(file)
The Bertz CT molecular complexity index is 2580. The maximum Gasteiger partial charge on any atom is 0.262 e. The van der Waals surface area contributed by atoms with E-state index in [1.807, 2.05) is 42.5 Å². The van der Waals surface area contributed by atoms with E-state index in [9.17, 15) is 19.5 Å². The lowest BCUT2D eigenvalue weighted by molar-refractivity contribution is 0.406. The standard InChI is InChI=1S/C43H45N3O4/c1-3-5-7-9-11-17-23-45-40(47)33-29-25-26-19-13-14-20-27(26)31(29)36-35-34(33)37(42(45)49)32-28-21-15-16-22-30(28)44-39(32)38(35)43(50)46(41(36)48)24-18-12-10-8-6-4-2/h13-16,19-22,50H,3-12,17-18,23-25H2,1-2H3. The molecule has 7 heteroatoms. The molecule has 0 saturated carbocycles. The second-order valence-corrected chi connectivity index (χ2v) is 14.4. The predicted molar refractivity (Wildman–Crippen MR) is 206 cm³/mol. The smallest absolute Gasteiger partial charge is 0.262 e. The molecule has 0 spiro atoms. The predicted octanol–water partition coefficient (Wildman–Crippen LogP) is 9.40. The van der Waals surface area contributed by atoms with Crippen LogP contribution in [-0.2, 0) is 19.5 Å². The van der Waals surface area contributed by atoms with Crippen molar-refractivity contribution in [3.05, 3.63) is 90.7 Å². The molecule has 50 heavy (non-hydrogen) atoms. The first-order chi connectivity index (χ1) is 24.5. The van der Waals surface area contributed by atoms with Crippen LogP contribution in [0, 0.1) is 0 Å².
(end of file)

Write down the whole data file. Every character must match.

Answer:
The Bertz CT molecular complexity index is 2580. The maximum Gasteiger partial charge on any atom is 0.262 e. The van der Waals surface area contributed by atoms with E-state index in [1.807, 2.05) is 42.5 Å². The van der Waals surface area contributed by atoms with E-state index in [9.17, 15) is 19.5 Å². The lowest BCUT2D eigenvalue weighted by molar-refractivity contribution is 0.406. The standard InChI is InChI=1S/C43H45N3O4/c1-3-5-7-9-11-17-23-45-40(47)33-29-25-26-19-13-14-20-27(26)31(29)36-35-34(33)37(42(45)49)32-28-21-15-16-22-30(28)44-39(32)38(35)43(50)46(41(36)48)24-18-12-10-8-6-4-2/h13-16,19-22,50H,3-12,17-18,23-25H2,1-2H3. The molecule has 7 heteroatoms. The molecule has 0 saturated carbocycles. The second-order valence-corrected chi connectivity index (χ2v) is 14.4. The predicted molar refractivity (Wildman–Crippen MR) is 206 cm³/mol. The smallest absolute Gasteiger partial charge is 0.262 e. The molecule has 0 spiro atoms. The predicted octanol–water partition coefficient (Wildman–Crippen LogP) is 9.40. The van der Waals surface area contributed by atoms with Crippen LogP contribution in [-0.2, 0) is 19.5 Å². The van der Waals surface area contributed by atoms with Crippen molar-refractivity contribution in [3.05, 3.63) is 90.7 Å². The molecule has 50 heavy (non-hydrogen) atoms. The first-order chi connectivity index (χ1) is 24.5. The van der Waals surface area contributed by atoms with Crippen LogP contribution in [0, 0.1) is 0 Å².